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Haidt, J. (2001). The emotional dog and its rational tail: A social intuitionist approach to moral judgment. , (4), 814–834. doi:10.1037/0033–295X.108.4.814. Research on moral judgment has been dominated by rationalist models, in which moral judgment is thought to be caused by moral reasoning. The author gives 4 reasons for considering the hypothesis that moral reasoning does not cause moral judgment; rather, moral reasoning is usually a post hoc construction, generated after a judgment has been reached. The social intuitionist model is presented as an alternative to rationalist models. The model is a social model in that it deemphasizes the private reasoning done by individuals and emphasizes instead the importance of social and cultural influences. The model is an intuitionist model in that it states that moral judgment is generally the result of quick, automatic evaluations (intuitions). The model is more consistent than rationalist models with recent findings in social, cultural, evolutionary, and biological psychology, as well as in anthropology and primatology.

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Day, J. M. (2009). Religion, spirituality, and positive psychology in adulthood: A developmental view [Special issue]. , (4), 215–229. doi:10.1007/s10804–009–9086–7. For decades, psychologists have been interested in the question whether, and how, religious and spiritual behavior, in terms of beliefs, attitudes, practices, and belonging, could be scientifically studied and assessed in terms of their relative good, or ill, for human well–being. This article considers contributions of religious commitment and spiritual practice to well–being and cognitive–developmental theoretical models and related bodies of empirical and clinical research regarding religious and spiritual development across the life cycle, with particular attention to questions related to positive adult development.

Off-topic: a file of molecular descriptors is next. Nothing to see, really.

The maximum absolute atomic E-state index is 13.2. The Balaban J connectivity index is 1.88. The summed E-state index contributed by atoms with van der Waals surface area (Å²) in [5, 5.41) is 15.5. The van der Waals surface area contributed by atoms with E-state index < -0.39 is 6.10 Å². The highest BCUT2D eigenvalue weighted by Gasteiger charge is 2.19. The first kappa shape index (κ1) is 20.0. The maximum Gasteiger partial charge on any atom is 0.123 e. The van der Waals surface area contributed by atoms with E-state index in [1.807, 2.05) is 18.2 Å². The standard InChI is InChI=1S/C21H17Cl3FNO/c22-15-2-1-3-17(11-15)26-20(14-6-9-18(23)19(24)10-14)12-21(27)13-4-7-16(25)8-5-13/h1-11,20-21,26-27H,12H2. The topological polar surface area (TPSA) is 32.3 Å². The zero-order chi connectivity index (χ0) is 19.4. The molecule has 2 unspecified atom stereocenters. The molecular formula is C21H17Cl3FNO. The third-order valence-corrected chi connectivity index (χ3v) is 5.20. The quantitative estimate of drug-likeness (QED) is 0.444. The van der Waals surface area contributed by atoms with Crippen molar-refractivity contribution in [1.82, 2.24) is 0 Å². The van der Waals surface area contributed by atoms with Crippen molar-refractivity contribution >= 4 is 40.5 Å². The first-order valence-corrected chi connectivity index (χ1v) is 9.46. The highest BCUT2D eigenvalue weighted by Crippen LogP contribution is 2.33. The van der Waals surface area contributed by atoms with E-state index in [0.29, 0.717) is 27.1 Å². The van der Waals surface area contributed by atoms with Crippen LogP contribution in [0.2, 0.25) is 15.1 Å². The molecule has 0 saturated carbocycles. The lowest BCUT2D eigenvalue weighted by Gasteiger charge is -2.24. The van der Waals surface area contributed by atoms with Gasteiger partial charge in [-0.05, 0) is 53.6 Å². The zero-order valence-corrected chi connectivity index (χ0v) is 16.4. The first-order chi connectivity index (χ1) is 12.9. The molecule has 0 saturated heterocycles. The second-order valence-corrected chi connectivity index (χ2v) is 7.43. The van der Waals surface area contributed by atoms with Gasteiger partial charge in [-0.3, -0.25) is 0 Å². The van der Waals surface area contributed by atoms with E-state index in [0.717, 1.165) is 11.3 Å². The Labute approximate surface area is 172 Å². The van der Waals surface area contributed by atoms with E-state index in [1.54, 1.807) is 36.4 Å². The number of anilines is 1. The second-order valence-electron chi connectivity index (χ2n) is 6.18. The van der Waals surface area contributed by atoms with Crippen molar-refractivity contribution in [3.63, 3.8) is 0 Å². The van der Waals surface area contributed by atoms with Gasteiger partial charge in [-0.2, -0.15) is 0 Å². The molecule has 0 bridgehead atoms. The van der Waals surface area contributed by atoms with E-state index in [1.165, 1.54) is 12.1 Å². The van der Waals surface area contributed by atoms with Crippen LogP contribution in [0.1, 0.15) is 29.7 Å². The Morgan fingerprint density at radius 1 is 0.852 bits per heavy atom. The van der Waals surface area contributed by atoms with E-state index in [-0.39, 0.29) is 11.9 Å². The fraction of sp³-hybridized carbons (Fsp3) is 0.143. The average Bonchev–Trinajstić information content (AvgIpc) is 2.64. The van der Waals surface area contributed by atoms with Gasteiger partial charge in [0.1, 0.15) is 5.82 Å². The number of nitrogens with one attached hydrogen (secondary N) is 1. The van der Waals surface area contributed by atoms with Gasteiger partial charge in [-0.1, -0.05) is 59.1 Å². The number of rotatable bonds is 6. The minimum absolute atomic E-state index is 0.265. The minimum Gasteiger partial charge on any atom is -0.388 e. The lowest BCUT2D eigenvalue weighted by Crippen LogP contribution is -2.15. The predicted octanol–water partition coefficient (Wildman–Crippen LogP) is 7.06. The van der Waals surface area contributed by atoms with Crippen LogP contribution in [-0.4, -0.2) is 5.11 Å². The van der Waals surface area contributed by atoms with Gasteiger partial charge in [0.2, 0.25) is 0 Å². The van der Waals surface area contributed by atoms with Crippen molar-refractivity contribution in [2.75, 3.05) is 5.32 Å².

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Diener, E. (2000). Subjective well–being: The science of happiness and a proposal for a national index [Special issue]. , (1), 34–43. doi:10.1037//0003–066X.55.1.34. One area of positive psychology analyzes subjective well–being (SWB), people's cognitive and affective evaluations of their lives. Progress has been made in understanding the components of SWB, the importance of adaptation and goals to feelings of well–being, the temperament underpinnings of SWB, and the cultural influences on well–being. Representative selection of respondents, naturalistic experience sampling measures, and other methodological refinements are now used to study SWB and could be used to produce national indicators of happiness.